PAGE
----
And "ID. Entity" is no exception. Riverside experiments with sounds that go beyond the limits of progressive, as with "Friend or Foe?", a clear reference to the new wave and industrial wave of the 80s, or the jazzy and excessive "The Place Where I Belong", which gives us , in the midst of its extensive development, a little over two sublime minutes, where Duda's voice is perfectly accompanied by Maciej Meller's acoustic guitars and Michał Łapaj's keyboard. There's room for his distinctive progressive streak, too, with "The Big Brother," tinged with electronic elements and dark pinkfloydian sanatorium guitar, arguably the album's best. To conclude, the scratchy "I'm Done with You" and "Self- Aware", reminiscent of the synthesized structures of the 80s Rush.

All in all, and knowing that Riverside releases are always good news, the feeling remains that with "ID. Entity" the Poles have left some punch on the road, a bit of that spicy color that made them combust and be part of the proud front line of prog metal. Being that the central theme of the album inquires about the future of human existence, we find them less aggressive and more reflective, surely motivated by what we call evolution.

3.5 stars

Review by kev rowland
3 stars It has been five years since the last album, 2018's 'Wasteland', which was recorded as a trio with some guests, following on from the death of guitarist Piotr Grudziński. They are now back as a full quartet with Mariusz Duda (vocals, basses, electric and acoustic guitars), Piotr Kozieradzki (drums), and Michał Łapaj (keyboards and synthesizers, Rhodes piano and Hammond organ) being officially joined by touring guitarist (and guest on the last album) Maciej Meller (electric guitars). There is no doubt that Duda has a fine voice, but the issue with this album is the lack of soul and power and the way the production has sanitised any roughness or power out of existence. My initial thoughts on hearing this was just how much they reminded me of Marillion, not in the musical style but the way the singer had now ripped the passion out of the band and all the focus was now on him.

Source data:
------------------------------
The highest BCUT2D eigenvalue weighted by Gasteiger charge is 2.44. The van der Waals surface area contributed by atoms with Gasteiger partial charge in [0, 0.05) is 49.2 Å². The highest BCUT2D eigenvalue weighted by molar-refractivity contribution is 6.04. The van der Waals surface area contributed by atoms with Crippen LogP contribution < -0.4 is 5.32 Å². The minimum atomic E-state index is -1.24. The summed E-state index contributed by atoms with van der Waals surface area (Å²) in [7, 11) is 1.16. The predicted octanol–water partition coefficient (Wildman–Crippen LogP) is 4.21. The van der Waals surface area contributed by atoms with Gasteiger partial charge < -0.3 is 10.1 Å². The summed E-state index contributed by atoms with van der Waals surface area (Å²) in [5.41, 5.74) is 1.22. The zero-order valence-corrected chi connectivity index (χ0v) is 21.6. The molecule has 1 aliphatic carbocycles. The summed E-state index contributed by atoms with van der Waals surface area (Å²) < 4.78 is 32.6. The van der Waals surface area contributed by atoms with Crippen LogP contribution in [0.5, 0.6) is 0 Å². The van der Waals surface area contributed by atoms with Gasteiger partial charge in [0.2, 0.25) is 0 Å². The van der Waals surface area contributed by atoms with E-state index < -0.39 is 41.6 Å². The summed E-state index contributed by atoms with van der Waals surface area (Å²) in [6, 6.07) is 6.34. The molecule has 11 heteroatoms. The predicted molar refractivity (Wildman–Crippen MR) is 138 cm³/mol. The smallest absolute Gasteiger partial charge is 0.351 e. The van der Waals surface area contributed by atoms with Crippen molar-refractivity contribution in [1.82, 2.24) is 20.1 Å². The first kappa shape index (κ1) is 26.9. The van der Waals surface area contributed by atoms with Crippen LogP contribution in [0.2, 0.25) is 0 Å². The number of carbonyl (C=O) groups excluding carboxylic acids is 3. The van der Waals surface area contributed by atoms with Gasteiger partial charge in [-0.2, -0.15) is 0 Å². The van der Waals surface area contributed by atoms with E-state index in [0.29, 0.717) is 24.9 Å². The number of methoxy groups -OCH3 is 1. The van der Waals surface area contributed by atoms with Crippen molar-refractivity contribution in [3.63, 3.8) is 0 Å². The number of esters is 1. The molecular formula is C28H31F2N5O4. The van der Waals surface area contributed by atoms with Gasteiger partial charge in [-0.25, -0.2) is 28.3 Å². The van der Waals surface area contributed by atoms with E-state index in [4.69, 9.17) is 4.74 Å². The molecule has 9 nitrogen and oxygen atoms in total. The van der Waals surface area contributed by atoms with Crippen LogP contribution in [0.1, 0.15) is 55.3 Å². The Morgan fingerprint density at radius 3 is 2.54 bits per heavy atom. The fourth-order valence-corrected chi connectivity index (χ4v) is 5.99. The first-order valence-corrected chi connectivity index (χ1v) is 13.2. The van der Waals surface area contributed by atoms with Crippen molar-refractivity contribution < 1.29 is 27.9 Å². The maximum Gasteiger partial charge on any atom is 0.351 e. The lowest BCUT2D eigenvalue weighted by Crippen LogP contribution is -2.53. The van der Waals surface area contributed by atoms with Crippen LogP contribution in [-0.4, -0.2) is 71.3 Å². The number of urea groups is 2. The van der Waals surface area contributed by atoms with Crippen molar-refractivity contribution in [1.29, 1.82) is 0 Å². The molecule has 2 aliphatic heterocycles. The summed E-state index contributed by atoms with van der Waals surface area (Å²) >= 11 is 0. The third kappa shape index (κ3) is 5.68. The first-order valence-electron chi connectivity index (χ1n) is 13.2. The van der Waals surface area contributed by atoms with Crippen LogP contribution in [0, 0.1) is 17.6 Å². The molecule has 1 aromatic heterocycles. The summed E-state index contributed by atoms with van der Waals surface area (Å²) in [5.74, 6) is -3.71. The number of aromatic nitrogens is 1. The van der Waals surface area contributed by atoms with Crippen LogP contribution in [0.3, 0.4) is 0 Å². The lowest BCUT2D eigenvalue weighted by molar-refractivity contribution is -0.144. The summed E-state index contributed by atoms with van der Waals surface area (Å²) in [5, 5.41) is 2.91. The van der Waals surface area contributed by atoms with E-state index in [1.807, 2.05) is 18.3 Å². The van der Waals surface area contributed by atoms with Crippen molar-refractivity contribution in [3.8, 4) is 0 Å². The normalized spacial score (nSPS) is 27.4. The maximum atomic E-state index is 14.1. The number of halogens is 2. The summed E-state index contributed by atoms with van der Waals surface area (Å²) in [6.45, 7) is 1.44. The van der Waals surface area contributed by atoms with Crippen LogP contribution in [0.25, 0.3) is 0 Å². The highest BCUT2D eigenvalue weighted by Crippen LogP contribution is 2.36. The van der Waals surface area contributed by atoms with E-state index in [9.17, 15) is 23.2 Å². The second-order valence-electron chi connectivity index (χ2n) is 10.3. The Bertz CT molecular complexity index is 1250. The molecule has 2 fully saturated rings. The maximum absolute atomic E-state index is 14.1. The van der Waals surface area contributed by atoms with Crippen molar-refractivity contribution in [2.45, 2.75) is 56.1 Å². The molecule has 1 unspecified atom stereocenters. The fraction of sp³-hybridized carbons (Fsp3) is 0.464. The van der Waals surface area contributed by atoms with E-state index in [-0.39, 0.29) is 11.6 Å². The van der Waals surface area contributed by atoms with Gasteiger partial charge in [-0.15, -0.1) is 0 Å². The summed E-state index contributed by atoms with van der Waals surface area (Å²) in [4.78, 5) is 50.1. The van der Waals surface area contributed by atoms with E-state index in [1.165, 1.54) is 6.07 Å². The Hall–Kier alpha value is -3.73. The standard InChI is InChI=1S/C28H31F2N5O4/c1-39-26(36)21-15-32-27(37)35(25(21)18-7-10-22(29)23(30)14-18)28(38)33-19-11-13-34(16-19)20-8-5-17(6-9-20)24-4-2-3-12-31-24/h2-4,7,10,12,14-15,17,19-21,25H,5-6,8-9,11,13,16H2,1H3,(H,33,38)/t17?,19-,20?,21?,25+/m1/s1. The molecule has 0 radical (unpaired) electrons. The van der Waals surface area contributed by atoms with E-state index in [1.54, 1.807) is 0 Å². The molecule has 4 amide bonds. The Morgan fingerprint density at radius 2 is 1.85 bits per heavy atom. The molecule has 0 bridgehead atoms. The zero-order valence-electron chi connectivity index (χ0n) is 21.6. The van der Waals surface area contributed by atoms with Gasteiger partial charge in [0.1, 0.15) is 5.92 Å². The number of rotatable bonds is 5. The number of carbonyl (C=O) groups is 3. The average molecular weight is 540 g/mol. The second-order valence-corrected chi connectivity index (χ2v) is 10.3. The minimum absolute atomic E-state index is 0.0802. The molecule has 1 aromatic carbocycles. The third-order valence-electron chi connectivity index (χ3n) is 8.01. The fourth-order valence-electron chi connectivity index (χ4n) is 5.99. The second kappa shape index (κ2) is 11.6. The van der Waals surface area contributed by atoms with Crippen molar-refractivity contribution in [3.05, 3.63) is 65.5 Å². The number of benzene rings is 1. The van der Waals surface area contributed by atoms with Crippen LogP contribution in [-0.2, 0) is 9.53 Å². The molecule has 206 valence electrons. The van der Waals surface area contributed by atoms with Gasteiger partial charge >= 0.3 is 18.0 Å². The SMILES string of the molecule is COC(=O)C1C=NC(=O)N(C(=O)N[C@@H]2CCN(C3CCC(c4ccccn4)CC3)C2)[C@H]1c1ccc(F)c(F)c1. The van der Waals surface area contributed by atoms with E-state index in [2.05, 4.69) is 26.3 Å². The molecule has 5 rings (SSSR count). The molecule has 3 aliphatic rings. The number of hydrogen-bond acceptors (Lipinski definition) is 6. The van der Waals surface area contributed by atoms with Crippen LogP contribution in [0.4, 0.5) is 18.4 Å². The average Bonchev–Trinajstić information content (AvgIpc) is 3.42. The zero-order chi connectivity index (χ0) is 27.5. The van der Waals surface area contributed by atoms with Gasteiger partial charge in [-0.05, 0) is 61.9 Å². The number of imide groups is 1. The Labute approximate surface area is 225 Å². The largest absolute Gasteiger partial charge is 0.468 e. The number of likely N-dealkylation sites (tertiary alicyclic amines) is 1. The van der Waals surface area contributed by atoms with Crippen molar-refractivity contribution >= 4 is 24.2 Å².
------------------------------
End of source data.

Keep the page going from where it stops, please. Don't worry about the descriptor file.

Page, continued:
A Polish friend gave me the debut album not long after it was released (can that really be 20 years ago now?), and while I never put them into the same brackets as bands like SBB or Collage there is no doubt the prog masses fell in love with them and to many are the ultimate Polish prog act. That this is very clever and well performed is never in doubt, but I have found the more I play it the less I actually enjoy it as I am feeling somewhat smothered whereas I should be feeling invigorated and excited at having the first new Riverside album for five years. It may well be top of the PA charts for Polish releases in 2023 but is actually the only one to get enough reviews to be included and does not have as many points as last year's album by Collage. It currently sits at #28 in the overall charts for 2023, but sad to say that is in my mind mostly due to fans being so pleased to hear a new album that they have marked it very high indeed. Don't get me wrong, this is a pleasant release which many will find satisfying, it is just that for a band 20+ years and eight albums into their career they should be producing music which is far more exciting and dangerous than this middle of the road affair.

Review by Mellotron Storm
3 stars 3.5 stars. RIVERSIDE hit us with studio album number eight in 2023 after their longest break between albums and I'm sure the emotional toll of creating 2018's "Wasteland" was a part of this. Where do we go from here? This is a concept album about technology and how it affects us all in negative ways. I have said many times that I'm just not into concept albums and the lyrics here don't "cut it" overall for me. Why am I tired of this?

Right from the first spin I have been on the fence about this record. I remember how connected I felt with this band when I first got into Prog in the mid 00's. That FLOYD-like space contrasted with the heaviness and aggression, but then add a vocalist and guitarist who would become among my favourites so yes maybe I hold them to a higher standard but these guys have always delivered the goods. Until now. This is the first record of theirs I have not given 4 or more stars to.